culture

The view from space

Photo of Earth from thousands of miles away

This video struck me in a profound way.

OVERVIEW from Planetary Collective on Vimeo.

Only a few hundred people have been in space, but they share an experience that changed them, changed how they see the world. Maybe we need to send into space more people, from every culture, every nation, so they can bring home what they've seen, what they've experienced – not the technology, but the perspective. The overview effect.

[h/t Upworthy, via Patricia Tallman.]

"Binge viewing"? It's called "watching"

House of Cards promotional photo

When Netflix published the entire first season of the Americanized “House of Cards”, it was considered a radical act. Netflix has recognized how people recently have been “indulging” in “binge viewing” of old TV series, opiners said.

At the root of this phrase is a Puritanical attitude that television is supposed to be watched piecemeal, in dribs and drabs. You’re not supposed to watch an entire season at once, you heathen! You’re indulging! You’re binge viewing!

What nonsense.

Consider that Americans have watched on average 34 hours of television a week. In that context, how is spending a third of that watching a 13-part series “binging”?

Charles Dickens originally published his novels as serials. One chapter at a time was (written and) released. Only later were these assembled into novels. So if you spend the weekend reading A Tale of Two Cities, are you “binge reading”?

Let’s get over ourselves. Watching a lot of television is not new or extraordinary. For better or worse, it’s normal. What’s new is the ability to spend all that time on one series, instead of a dozen. Binging? Hardly. If there’s any binging happening, it’s Netflix’s bulk publishing of the entire series in one fell swoop. But I wouldn't call that binging either. I'd call it good business.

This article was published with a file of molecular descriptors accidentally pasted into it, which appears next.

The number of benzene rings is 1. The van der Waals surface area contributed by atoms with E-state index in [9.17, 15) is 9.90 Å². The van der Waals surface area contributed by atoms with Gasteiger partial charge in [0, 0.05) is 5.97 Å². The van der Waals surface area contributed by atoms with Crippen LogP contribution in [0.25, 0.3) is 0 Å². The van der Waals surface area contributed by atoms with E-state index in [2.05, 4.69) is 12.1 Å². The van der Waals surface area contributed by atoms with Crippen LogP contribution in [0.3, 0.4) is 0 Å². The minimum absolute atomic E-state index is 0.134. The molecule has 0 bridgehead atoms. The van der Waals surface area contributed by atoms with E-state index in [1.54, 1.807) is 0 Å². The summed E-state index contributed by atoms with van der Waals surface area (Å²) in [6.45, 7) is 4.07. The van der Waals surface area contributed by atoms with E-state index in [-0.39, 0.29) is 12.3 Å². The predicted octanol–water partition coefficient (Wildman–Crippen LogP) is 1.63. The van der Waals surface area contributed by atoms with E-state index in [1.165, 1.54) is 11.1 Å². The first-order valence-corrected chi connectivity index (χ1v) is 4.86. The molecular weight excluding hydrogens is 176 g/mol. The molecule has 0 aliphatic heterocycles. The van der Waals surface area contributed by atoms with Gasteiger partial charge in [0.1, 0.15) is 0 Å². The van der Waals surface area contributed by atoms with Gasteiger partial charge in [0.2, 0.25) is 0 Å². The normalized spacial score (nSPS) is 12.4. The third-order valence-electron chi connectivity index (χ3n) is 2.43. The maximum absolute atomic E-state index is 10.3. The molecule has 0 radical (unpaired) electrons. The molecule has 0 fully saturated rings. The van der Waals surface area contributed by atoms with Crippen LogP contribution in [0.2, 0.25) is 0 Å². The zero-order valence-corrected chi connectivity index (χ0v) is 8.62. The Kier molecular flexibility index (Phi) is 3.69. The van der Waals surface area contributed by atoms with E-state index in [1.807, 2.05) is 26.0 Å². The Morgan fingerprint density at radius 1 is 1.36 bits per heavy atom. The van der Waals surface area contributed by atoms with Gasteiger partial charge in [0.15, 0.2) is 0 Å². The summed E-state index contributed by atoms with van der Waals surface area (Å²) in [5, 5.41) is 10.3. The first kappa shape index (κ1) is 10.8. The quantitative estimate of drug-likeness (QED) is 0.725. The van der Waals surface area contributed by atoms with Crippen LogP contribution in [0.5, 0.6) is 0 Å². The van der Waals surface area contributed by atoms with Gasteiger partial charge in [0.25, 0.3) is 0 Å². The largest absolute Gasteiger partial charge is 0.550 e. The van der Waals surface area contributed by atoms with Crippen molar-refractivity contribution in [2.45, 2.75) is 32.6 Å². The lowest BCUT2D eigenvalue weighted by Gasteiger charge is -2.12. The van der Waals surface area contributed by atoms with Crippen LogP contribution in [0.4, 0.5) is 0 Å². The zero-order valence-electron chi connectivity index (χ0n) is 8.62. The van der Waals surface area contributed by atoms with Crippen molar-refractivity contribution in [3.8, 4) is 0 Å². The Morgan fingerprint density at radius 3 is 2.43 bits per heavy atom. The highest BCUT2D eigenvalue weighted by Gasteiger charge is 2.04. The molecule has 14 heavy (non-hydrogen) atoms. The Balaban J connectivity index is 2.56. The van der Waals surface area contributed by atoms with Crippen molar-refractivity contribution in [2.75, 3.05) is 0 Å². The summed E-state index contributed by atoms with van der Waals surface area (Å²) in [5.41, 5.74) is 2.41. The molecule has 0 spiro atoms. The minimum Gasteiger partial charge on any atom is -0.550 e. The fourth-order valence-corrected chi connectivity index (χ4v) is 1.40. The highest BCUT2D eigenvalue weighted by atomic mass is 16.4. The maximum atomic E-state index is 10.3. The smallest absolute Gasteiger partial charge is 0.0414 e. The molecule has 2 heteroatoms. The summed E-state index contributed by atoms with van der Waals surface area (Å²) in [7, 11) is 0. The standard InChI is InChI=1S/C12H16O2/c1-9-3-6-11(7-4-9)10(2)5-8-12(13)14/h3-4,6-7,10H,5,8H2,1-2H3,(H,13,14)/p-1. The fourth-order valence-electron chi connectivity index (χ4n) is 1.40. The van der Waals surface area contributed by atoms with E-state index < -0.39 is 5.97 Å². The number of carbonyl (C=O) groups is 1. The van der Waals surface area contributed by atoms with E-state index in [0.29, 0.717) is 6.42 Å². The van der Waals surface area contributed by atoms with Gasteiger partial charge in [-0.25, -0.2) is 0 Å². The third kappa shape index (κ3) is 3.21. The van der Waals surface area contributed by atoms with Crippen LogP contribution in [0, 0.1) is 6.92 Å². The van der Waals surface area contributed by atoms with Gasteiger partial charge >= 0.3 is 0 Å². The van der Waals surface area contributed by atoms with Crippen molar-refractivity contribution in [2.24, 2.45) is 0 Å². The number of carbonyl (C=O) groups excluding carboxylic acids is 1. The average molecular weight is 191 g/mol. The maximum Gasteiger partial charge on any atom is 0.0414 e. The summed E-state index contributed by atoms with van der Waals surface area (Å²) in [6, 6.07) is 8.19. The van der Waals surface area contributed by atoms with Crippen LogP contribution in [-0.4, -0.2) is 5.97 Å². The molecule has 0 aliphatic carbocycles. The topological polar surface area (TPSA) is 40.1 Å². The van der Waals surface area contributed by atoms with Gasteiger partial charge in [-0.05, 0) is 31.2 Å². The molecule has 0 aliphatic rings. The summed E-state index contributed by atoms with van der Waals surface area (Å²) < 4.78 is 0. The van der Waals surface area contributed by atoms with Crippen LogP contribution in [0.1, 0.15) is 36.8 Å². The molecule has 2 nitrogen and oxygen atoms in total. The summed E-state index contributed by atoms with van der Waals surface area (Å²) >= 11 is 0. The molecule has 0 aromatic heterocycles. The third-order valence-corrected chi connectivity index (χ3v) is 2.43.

For the record, I think the new series is one of the best things on “television” – though it’s technically not television now, is it? (I also highly recommend the original UK miniseries, which is thoroughly entertaining, with that British flavor of perverse and devious darkness.)

Now please excuse me while I “binge” for several hours on my computer.

Regarding myself

Drawing: She says "Kiss myself" - He doesn't know what to make of that.

Okay, so I have to say something about silly things people say, like "myself".

Joe, Nancy and myself drove to the store.

Doesn't that just sound weird? Yet I year people say crap like this all the time. I think they do it because they're lost as to whether to say "I" or "me" in a sentence. Of course, it should be:

Joe, Nancy and I drove to the store.

It's just a longer version of:

I drove to the store.

Switch it around, though, and people get confused.

Joe drove Nancy and myself to the store.

Again, that's just weird! It should be:

Joe drove Nancy and me to the store.

Why? Because it's just a longer version of:

Joe drove me to the store.